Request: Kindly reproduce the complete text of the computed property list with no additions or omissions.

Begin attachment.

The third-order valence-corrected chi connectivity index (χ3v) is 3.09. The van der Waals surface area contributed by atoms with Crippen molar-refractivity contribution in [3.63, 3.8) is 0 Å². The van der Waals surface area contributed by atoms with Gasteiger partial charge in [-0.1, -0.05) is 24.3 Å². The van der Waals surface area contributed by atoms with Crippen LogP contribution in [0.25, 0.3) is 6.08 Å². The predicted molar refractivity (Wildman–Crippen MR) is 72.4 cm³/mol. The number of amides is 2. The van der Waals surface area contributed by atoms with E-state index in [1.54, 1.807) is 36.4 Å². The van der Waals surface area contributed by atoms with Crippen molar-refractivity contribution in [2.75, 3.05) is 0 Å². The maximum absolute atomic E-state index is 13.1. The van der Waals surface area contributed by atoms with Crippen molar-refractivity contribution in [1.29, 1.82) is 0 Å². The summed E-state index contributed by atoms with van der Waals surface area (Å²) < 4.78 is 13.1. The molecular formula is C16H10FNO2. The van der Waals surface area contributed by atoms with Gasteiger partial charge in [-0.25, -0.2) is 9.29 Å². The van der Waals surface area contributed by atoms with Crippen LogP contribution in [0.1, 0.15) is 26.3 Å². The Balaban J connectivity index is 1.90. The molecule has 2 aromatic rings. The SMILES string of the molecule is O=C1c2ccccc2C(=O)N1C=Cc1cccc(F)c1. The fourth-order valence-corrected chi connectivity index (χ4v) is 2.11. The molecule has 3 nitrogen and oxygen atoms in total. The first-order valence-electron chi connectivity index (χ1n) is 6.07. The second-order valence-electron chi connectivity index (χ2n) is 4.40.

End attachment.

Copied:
The third-order valence-corrected chi connectivity index (χ3v) is 3.09. The van der Waals surface area contributed by atoms with Crippen molar-refractivity contribution in [3.63, 3.8) is 0 Å². The van der Waals surface area contributed by atoms with Gasteiger partial charge in [-0.1, -0.05) is 24.3 Å². The van der Waals surface area contributed by atoms with Crippen LogP contribution in [0.25, 0.3) is 6.08 Å². The predicted molar refractivity (Wildman–Crippen MR) is 72.4 cm³/mol. The number of amides is 2. The van der Waals surface area contributed by atoms with E-state index in [1.54, 1.807) is 36.4 Å². The van der Waals surface area contributed by atoms with Crippen molar-refractivity contribution in [2.75, 3.05) is 0 Å². The maximum absolute atomic E-state index is 13.1. The van der Waals surface area contributed by atoms with Crippen molar-refractivity contribution in [1.29, 1.82) is 0 Å². The summed E-state index contributed by atoms with van der Waals surface area (Å²) < 4.78 is 13.1. The molecular formula is C16H10FNO2. The van der Waals surface area contributed by atoms with Gasteiger partial charge in [-0.25, -0.2) is 9.29 Å². The van der Waals surface area contributed by atoms with Crippen LogP contribution in [0.1, 0.15) is 26.3 Å². The Balaban J connectivity index is 1.90. The molecule has 2 aromatic rings. The SMILES string of the molecule is O=C1c2ccccc2C(=O)N1C=Cc1cccc(F)c1. The fourth-order valence-corrected chi connectivity index (χ4v) is 2.11. The molecule has 3 nitrogen and oxygen atoms in total. The first-order valence-electron chi connectivity index (χ1n) is 6.07. The second-order valence-electron chi connectivity index (χ2n) is 4.40.